The subway train slows into the station and smoothes to a soft, comfortable stop.
It’s the fourth stop on my five-stop ride.
There are no seats available and I find myself standing directly opposite the set of entrance/exit doors.
Doors open, several people exit.
In the wake of their exit stands a rugged-looking hombre in his early 40s, holding a tall-boy of Mahoua Classica in one hand–the Madrileña king of beers–and a cigarette in the other. His dark green trenchcoat is bedraggled and frayed; his well-worn jeans end to reveal a pair of once-white tennis shoes that look like they were soaked for days in asparagus-alimented piss.
At his feet lies an old typewriter.
A burned-out writer, I think.
The ghost of Roberto Bolaño, perhaps.
Or the Spanish version of a Hank Chinaski.
His glazed eyes look at the freshly opened doors and back down to his
This connection snaps him from his paralyzed posture.
In order to free up his other hand he quickly pops the
cigarette into his mouth, which is surrounded by disparate patches of nine-o’clock shadow.
He reaches down and grabs the old hunk of metal; the cigarette-in-mouth and beer-in-hand are still, more or less, steady.
As he picks up the typewriter, it disengages:
The upper portion, or return apparatus (where the ribbon goes in) flies off its handle and stays in his hand, now about waist-level, and the lower half, the part with the keys, jumps, bounces and then remains still at his feet.
Now there are two parts to the typewriter, one in his hand and the other still at his feet.
He’s not even in the train yet and the doors have been open a full 15 seconds.
An oh-shit realization covers over his face.
He straddles the platform-train threshold and puts the tall-boy and disengaged upper-half of the typewriter securely on the train’s floor.
In mid-motion, one end of the ribbon spool falls out of the upper-half onto the floor, rolls toward the door and drops neatly and quietly into the abyss between the platform and train.
He jumps back across the threshold once again, grabs the lower half of the typewriter and enters the train and sets it down next to the upper half.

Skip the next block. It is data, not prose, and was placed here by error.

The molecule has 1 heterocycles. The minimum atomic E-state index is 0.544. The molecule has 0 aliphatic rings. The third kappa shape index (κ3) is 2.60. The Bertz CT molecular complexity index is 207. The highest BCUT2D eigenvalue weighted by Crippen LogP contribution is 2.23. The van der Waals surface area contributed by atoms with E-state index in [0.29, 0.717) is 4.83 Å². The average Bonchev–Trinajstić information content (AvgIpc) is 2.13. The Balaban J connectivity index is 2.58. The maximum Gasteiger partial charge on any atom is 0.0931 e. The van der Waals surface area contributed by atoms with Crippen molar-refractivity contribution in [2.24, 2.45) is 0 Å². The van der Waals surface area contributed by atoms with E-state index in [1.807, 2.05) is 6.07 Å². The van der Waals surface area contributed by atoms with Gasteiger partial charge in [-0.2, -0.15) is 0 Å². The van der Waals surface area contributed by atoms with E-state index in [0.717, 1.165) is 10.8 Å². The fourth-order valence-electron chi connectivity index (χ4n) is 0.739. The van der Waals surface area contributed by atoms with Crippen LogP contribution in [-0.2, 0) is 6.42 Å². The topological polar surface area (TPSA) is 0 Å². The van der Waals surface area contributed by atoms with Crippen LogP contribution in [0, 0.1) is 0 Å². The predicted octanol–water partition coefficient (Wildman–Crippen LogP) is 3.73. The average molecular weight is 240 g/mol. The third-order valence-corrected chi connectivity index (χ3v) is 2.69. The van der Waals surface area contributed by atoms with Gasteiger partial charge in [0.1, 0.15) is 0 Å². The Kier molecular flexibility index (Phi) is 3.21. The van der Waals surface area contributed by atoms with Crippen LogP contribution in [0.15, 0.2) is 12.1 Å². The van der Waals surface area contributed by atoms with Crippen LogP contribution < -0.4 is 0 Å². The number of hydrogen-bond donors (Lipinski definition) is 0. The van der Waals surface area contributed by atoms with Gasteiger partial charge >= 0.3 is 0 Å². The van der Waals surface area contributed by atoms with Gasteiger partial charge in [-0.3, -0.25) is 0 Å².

Then he sees it – the strain of ribbon that goes from the upper-half and disappears into the interstice between the platform and train.
So, with himself and his newly dismembered typewriter just inside the train, he begins pulling on the spool of ribbon.
30 seconds have passed at this point.
It feels like this stop is taking twice as long as it normally does, that either there is some headquarter-mandated reason for this delay–and is thus serendipitous for this poor fellow with the situation at hand (and feet)–or the conductor up front has been aware of the this whole episode from the beginning.
The writer-dude’s pulling fast at the ribbon which is beginning to seem like an endless rope.
The spool is underground and will not end until all the feed is gone.
He pulls furiously at this rope ribbon like he’s pulling for his own salvation.
Sweat beads begin forming.
The cigarette, near its end, is perched frantically on his lip.
The door bell buzzes signaling that within seconds the doors will close – ribbon in or not.
He begins to look like a cartoon character whose arms have turned into one ridiculously blurry elliptical motion.
The doors shut just as he pulls up the end of the ribbon.
The train lurches forward and in a moment is at its top velocity, approaching the next station.
A pile of shiny black spaghetti lays at his feet, on top of the dismembered typewriter that caused the whole thing.
The cigarette in his mouth is now officially out.
His blackened hands gather this amazing display of recently moved amusement into a small huddled pile.
Everyone looks at him and at everyone else in disbelief, as if to confirm via others the absurdity and validity of this occurrence.
The door opens for the next stop.
I cross the threshold, the doors close and everything resumes its normal position.